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Osteoporosis Risk for Singapore Men and Women

Osteoporosis in Singapore
osteoporosis in singapore

Osteoporosis in Singapore

SALES executive Sherilyn Ong’s grandmother suffered from osteoporosis and she is worried that, with her current lifestyle, she might be at risk of contracting the disease as well. The 25-year-old smokes occasionally,
goes clubbing every weekend and does not exercise at all things that could raise her chances of getting the disease, a condition where bones become fragile and are likely to break.

Since osteoporosis usually strikes women after menopause, a common myth is that it’s an older woman’s disease. But a study conducted in Britain by the University of Surrey and the Royal Cornwall Hospital in Truro last year showed that 20 per cent of women aged 20 to 29 had low bone mass, which could lead to early onset of osteoporosis. “I know I stand a high chance of getting osteoporosis because of my unhealthy
lifestyle, and also because of my grandmother’s medical history,” said Ms Ong, who is thinking of quitting smoking and going running every week.

It would be a good idea for her, as bone-mass loss begins at around age 30, potentially leading to the disease and causing painful fragility fractures. Dr Lau Tang Ching, president of the Osteoporosis Society (Singapore), said that a person’s bone mass usually starts declining by about 1 per cent a year after that age, and that a sedentary lifestyle and poor dietary habits is the result of living in a busy, modern world can compound the risk of osteoporosis. Bone-mass deterioration can occur at a rate of 2 or 3 per cent a year, he added.
That, combined with bad lifestyle choices, means young people are at greater risk of developing this disease
in the future. Dr Bernard Thong, head and senior consultant of the Rheumatology, Allergy and Immunology Department at Tan Tock Seng Hospital, stressed that prevention is easier than cure when it comes to osteoporosis. And that specifically means reducing alcohol intake and smoking, increasing aerobic exercise and improving dietary calcium and vitamin D intake,said Dr Thong.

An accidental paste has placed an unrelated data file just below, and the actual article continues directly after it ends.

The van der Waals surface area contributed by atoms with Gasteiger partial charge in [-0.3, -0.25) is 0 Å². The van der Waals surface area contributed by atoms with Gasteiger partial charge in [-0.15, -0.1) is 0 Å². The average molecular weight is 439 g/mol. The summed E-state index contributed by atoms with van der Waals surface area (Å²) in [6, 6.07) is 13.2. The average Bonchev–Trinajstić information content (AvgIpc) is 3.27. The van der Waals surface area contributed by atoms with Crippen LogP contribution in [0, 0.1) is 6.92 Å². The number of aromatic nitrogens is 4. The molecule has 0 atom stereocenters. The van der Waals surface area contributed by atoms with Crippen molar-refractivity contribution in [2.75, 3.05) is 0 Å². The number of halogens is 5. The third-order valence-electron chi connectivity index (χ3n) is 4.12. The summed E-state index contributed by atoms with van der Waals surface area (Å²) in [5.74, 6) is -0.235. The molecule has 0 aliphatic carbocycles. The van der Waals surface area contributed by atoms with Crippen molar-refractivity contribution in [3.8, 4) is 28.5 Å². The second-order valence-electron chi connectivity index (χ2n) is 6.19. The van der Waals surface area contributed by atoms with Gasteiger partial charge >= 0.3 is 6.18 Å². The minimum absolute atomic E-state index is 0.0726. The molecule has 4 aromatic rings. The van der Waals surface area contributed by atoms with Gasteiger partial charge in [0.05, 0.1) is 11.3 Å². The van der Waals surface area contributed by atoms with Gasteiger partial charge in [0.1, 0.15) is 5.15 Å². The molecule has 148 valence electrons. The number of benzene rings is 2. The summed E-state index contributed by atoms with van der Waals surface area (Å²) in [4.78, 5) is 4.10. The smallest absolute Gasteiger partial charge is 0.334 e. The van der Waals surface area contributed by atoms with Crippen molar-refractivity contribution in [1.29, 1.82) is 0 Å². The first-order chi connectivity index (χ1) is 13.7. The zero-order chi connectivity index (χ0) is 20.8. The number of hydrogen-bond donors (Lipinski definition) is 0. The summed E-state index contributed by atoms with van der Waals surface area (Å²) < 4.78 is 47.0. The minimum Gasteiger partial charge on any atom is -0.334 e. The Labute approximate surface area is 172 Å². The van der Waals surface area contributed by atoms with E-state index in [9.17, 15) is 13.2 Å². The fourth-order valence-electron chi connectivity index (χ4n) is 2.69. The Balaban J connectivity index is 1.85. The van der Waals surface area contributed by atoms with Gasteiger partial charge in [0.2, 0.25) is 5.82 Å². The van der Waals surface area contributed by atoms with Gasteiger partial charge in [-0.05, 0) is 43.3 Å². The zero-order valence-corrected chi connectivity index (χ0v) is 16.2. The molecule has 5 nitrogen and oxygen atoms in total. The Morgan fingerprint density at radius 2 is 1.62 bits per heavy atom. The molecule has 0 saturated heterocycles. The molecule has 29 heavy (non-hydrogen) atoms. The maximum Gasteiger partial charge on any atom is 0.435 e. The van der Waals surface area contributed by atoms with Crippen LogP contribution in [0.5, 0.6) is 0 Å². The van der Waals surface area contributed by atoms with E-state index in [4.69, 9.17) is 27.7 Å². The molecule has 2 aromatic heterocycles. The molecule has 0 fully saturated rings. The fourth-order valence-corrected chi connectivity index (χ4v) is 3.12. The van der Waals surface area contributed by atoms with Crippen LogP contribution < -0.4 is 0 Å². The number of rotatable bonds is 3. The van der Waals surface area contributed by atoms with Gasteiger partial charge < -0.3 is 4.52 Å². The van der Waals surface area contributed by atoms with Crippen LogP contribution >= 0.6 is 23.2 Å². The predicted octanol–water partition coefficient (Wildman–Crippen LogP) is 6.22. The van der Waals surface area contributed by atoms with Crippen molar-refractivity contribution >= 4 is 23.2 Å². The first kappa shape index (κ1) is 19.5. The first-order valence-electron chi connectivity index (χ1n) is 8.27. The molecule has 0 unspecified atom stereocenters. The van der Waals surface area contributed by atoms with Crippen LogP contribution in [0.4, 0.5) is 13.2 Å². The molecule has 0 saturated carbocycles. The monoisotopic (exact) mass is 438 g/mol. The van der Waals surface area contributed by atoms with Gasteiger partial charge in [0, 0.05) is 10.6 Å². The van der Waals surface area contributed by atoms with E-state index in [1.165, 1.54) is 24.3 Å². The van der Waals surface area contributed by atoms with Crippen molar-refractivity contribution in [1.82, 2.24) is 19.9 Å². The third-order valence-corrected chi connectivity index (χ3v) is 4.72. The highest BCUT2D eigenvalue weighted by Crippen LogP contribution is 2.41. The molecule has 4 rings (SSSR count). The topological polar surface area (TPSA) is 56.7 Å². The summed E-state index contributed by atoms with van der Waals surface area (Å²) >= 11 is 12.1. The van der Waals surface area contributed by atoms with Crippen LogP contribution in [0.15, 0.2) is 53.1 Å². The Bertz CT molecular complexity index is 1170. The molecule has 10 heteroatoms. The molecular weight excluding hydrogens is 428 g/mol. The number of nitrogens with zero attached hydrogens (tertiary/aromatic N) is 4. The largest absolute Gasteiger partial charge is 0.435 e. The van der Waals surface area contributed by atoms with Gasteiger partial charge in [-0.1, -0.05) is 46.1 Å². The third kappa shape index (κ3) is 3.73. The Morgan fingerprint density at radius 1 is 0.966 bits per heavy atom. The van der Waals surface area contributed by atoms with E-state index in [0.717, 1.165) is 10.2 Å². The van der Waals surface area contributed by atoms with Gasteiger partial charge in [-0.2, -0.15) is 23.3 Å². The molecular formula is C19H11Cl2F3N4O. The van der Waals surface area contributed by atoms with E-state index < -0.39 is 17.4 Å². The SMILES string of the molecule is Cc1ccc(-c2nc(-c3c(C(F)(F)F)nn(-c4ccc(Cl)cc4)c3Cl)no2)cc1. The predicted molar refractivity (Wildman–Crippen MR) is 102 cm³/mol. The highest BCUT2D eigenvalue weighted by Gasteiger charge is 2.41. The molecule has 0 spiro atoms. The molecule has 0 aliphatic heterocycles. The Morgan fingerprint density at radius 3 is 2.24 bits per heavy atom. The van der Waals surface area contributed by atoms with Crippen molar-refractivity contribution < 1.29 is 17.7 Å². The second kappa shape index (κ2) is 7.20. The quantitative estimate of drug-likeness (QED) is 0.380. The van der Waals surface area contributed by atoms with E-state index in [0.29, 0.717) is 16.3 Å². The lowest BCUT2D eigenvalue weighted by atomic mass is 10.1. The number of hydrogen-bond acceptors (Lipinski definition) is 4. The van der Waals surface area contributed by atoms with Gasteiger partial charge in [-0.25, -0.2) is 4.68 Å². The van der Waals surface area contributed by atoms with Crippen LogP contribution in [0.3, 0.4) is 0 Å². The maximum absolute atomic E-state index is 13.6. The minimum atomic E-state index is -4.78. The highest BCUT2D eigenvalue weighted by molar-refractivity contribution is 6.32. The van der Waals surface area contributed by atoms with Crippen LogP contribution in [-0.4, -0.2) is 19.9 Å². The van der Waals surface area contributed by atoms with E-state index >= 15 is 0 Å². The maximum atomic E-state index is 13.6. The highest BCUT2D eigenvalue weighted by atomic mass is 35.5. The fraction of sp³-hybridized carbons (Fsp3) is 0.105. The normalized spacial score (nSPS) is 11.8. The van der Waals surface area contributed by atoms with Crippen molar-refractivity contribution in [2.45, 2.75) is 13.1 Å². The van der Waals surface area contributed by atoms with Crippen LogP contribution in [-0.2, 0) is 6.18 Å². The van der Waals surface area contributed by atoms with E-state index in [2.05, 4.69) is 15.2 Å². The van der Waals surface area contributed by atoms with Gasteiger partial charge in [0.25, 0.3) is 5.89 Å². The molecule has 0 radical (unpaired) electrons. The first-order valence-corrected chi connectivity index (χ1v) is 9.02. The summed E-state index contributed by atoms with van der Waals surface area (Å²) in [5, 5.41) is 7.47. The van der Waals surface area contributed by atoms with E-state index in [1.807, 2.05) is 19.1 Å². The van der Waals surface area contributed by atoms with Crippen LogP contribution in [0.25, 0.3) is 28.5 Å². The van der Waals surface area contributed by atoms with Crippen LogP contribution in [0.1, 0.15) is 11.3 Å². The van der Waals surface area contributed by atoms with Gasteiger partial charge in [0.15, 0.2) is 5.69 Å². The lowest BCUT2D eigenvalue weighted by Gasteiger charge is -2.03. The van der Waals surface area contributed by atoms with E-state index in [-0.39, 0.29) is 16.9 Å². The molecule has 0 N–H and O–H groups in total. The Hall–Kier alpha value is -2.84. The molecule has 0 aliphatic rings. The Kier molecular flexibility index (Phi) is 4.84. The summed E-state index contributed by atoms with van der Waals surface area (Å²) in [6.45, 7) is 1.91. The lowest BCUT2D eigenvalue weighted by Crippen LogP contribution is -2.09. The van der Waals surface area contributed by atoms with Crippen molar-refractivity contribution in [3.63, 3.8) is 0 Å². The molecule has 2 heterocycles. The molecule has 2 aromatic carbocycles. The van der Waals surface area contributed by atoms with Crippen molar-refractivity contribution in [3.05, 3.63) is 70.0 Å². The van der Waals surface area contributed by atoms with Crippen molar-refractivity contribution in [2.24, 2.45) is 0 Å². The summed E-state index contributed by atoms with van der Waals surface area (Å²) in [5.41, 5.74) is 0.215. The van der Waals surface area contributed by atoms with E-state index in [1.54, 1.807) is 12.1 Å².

According to Ministry of Health clinical-practice guidelines released in January, the incidence of hip fracture
in Singapore has increased 1.5 times in men and five times in women since the 1960s. One in five die within a year after sustaining a hip fracture. About 800 to 900 hip fractures occur every year in Singapore because of osteoporosis. Fragility fractures of the hip and spine can lead to significant pain and immobility, and affect daily activities, especially among able-bodied working adults, said Dr Thong.

Practice a healthy lifestyle to promote bone health. Do weight-bearing (impact) exercises like aerobics, brisk
walking, dancing, running or skipping for about 30 minutes, three to four times a week. Adopt a diet that is adequate in calcium (1,000mg a day) and vitamin D (400 international units a day). To do this, eat calcium-rich
foods like ikan billis (small fish), lowfat yogurt, cheese and cooked soya beans, and supplement your diet with
calcium tablets. Drink low-fat milk every day. Do not smoke cigarettes because they are toxic to bone cells
and have other harmful effects on the body. Avoid consuming excessive alcoholic beverages because they
are toxic to bone cells and have other harmful effects on the body. Information from Osteoporosis
Society (Singapore)

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